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He's tanned, he's rested, and he's out of prison. Conrad Black is available to make the hard decisions about the future of your crumbling media enterprise.
Black wrote a piece in September for The New Criterion that recently was brought to my attention. "Newspaper's last gasp" is a grim survey of the field, delivered with sober splendor. Newspapers cling to life, he reports, "grinding out a little longer under the Sisyphean burden of immense presses and hideously expensive distribution networks. This heroic incumbency is gasping in its last days, at least in larger centers."
Wherever Black looks he sees a "very distressed industry." The Chicago Tribune? "In Chapter 11 because of a loony and devil-take-the-hindmost leveraged buy-out." The New York Times? "For a time effectively on life support ($250 million in 14 percent yield notes) from the Mexican media supremo, and one of the wealthiest and least sentimental businessmen in the world, Carlos Slim."
But Black finds reasons to hope. They exist "in the continuing strength of trademarks as beacons of established quality in a tenebrously thickening forest of proliferating media choice; and in the editorial function, which is becoming more important as choice and information flow overwhelm the average reader. The latest Apple applications are relatively friendly to direct newspaper transmission, and newspapers that have taken the trouble to try to maintain some active reader enthusiasm can now see fore-glimmerings of an unpromised land of refuge."
He offers recommendations, which from Black sound like directives to which there are no workable alternatives.
Newspapers will have to do two things: gather some exclusive attachments to writers with large followings of dedicated readers and build a loyal fortress of readers around their stable of writers and the good will in the brand. They will have to hire dozens of rewrite people to build an electronic newspaper, constantly updated, and connected to many other media files and features, and run it like a sophisticated version of cable news. At the same time, designer versions of the newspaper should be emailed to subscribers, to be printed out at pre-agreed times or as particular bulletins come in, in a format that more closely resembles a recognizable newspaper than a contemporary home printer can manage, so that it awaits the pleasure of the subscriber with that individual’s known news, comment, and entertainment preferences favored in the composition of the personalized edition.
Black writes a far better memo than Lee Abrams. He is far courtlier to waitresses than Randy Michaels. And he inspires hope. For years and years he found a way to stand before the shareholders of Hollinger International and persuade them that if they just sat tight, in the year to come they would surely reap the riches to which they were entitled. In the end, of course, the shareholders had heard enough and rebelled, setting into motion a series of events that led to Hollinger's collapse and to Black's imprisonment for fraud. But what a figure he cut for a time.
So to any media conglomerate looking for a CEO —
For now Black is free, thanks to a historic Supreme Court decision he and his admirers insist vindicated his position, though the truth is he benefited by sheer happenstance. As I read the New Criterion piece, written with all the old hauteur, I found myself thinking of Napoleon, after his escape from Elba, gathering to his side by sheer force of will an army of such size and prowess that within four months he was in a position to fight, and lose, the Battle of Waterloo.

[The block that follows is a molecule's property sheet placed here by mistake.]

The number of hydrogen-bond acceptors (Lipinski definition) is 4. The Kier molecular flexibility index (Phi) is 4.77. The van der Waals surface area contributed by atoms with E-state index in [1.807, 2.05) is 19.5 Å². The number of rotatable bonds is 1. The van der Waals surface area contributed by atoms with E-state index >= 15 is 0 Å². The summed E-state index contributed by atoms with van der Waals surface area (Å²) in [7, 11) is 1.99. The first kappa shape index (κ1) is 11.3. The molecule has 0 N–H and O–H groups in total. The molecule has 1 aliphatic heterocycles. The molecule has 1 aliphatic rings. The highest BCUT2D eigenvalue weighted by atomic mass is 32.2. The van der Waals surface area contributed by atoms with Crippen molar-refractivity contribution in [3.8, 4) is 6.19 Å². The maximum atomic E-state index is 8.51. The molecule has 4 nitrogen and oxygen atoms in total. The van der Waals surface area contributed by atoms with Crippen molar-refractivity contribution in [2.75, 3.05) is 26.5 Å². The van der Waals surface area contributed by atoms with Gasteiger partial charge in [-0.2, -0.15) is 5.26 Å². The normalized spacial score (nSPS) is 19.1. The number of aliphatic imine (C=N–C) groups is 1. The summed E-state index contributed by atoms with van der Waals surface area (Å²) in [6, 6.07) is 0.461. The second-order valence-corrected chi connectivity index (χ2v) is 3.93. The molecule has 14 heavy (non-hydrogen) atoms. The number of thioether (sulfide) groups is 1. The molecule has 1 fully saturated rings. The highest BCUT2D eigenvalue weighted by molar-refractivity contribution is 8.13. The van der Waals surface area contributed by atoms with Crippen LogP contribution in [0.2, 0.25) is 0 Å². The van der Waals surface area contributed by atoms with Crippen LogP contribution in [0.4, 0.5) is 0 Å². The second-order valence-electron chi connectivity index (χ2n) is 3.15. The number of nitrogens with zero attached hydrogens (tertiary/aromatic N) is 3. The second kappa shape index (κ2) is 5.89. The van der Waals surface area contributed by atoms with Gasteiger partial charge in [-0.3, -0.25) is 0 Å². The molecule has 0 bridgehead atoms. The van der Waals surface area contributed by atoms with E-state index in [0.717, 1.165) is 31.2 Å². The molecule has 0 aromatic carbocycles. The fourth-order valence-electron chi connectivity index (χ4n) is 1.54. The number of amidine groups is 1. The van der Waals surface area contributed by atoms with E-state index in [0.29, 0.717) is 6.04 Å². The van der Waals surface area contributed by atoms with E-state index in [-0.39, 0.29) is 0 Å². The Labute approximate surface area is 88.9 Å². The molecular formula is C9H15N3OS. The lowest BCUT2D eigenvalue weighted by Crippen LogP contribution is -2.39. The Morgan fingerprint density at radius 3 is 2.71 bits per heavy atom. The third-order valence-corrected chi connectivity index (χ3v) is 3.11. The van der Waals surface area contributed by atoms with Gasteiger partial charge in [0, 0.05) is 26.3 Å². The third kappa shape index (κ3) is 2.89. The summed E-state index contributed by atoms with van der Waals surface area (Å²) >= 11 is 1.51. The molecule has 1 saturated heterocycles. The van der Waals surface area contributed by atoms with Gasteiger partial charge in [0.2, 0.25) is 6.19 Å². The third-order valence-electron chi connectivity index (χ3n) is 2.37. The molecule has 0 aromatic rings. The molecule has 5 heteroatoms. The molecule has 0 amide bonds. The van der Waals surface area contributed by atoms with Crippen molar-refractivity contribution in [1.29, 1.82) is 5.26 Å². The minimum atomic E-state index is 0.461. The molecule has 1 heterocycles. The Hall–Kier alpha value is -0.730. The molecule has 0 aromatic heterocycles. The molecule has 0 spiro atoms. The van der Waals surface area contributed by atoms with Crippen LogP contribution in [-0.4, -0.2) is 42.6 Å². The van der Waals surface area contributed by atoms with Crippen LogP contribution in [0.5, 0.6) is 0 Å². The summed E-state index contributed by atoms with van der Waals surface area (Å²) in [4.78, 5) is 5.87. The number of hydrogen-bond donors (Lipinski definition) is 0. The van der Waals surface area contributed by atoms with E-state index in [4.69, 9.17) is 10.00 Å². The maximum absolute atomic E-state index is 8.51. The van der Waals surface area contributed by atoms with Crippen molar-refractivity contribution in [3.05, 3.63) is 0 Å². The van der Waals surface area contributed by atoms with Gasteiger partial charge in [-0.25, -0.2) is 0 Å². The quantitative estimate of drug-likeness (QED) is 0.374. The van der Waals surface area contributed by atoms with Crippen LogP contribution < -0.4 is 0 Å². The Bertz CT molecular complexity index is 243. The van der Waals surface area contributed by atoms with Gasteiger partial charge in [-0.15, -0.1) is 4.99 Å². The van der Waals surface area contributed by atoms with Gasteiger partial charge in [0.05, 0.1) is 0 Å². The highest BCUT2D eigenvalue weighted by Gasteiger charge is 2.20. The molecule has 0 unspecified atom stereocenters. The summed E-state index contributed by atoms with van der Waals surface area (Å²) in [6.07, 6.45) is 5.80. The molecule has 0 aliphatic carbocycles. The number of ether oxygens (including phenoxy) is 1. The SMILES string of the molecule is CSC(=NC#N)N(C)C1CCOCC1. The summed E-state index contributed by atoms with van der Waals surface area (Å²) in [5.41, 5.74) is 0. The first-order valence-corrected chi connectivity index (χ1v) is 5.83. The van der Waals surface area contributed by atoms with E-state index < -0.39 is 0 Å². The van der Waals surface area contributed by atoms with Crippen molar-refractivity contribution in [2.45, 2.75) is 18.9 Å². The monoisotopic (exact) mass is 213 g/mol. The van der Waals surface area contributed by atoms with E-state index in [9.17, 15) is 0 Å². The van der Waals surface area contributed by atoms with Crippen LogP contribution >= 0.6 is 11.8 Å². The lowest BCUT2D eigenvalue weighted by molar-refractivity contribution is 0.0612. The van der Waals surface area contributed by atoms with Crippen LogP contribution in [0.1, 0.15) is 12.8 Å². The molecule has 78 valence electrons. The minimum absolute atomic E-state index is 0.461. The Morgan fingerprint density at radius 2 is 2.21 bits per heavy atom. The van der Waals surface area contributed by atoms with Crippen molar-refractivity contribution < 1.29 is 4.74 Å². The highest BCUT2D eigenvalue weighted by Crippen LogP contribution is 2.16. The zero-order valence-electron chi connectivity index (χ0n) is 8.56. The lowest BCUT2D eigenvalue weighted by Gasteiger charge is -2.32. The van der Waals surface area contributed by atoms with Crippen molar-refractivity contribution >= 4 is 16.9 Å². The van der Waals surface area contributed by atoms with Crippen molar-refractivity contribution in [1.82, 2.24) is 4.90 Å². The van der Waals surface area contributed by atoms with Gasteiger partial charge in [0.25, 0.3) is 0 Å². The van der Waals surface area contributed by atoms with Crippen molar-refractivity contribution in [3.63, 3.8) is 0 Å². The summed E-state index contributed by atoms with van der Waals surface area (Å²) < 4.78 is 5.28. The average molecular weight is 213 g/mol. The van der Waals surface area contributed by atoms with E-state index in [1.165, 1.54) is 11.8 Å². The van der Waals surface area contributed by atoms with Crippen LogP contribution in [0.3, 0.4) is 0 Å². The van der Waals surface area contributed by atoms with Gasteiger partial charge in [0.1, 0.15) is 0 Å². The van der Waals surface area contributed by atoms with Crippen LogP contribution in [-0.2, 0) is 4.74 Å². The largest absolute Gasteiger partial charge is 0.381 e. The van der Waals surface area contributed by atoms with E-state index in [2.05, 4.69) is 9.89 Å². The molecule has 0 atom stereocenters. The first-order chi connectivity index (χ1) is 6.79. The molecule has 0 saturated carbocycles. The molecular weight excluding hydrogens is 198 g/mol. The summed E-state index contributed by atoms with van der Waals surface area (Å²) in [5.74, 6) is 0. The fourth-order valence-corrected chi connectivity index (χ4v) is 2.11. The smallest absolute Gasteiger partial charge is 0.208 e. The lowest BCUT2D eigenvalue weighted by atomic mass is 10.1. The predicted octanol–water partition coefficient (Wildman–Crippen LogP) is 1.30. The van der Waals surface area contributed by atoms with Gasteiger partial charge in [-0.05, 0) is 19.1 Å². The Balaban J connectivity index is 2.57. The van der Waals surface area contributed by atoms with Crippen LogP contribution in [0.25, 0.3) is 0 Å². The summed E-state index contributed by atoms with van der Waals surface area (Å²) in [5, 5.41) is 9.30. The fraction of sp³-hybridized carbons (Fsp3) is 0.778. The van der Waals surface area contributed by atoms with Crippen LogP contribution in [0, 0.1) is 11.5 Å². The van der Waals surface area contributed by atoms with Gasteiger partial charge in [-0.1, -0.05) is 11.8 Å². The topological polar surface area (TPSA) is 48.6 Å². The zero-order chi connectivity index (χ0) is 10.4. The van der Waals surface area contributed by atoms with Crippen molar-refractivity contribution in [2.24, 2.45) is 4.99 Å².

Perhaps Napoleon at Waterloo was no longer at the very top of his game. Perhaps Black is not there either. I commend "Newspaper's last gasp" to you for its discussion of the business in its 11th hour, but it soon take some strange turns, as Black explains why the media have only themselves to blame for their troubles. "My considered and carefully researched opinion is that the national media—in particular the major newspapers led by The Washington Post and The New York Times—that turned against official Vietnam policy, led the lynch mob against Richard Nixon, published the Pentagon Papers, and, then, after the destruction of the Nixon presidency and the defeat of the United States in Vietnam, showered themselves with awards and claimed the salvation of constitutional democracy and the shining hour of a free and fearless investigative press, suffered a mortal wound in the nation’s trust of them."
The war in Vietnam was progressing well under Richard Nixon, Black explains, but the "tawdry Watergate affair" hounded him from office, and that led to defeat in Indochina and to a profound historical lie that the media sold first to themselves and then to the nation — which was that these constitutional and military tragedies were glorious chapters in the history of American journalism. "These disservices must cease to be a badge of jubilation, and will require some atonement, for America to [again] be comfortable with its press," Black declares.
Can we do atonement? It might be easier than mastering multimedia.
Black, by the way, is the author of Richard M. Nixon: A Life in Full, aka in Black's native Canada as The Invincible Quest: Richard Milhous Nixon, more than 1,000 pages long and published in 2007 just about the time Black was being convicted in federal court in Chicago. He'd served 28 months of his six-and-a-half-year sentence in a Florida prison when he was released on bond in July, after the Supreme Court dramatically cut back the scope of the federal honest services fraud statute that conceivably played some role in convicting him. He remains convicted of one count of obstruction of justice, and his appeal is pending.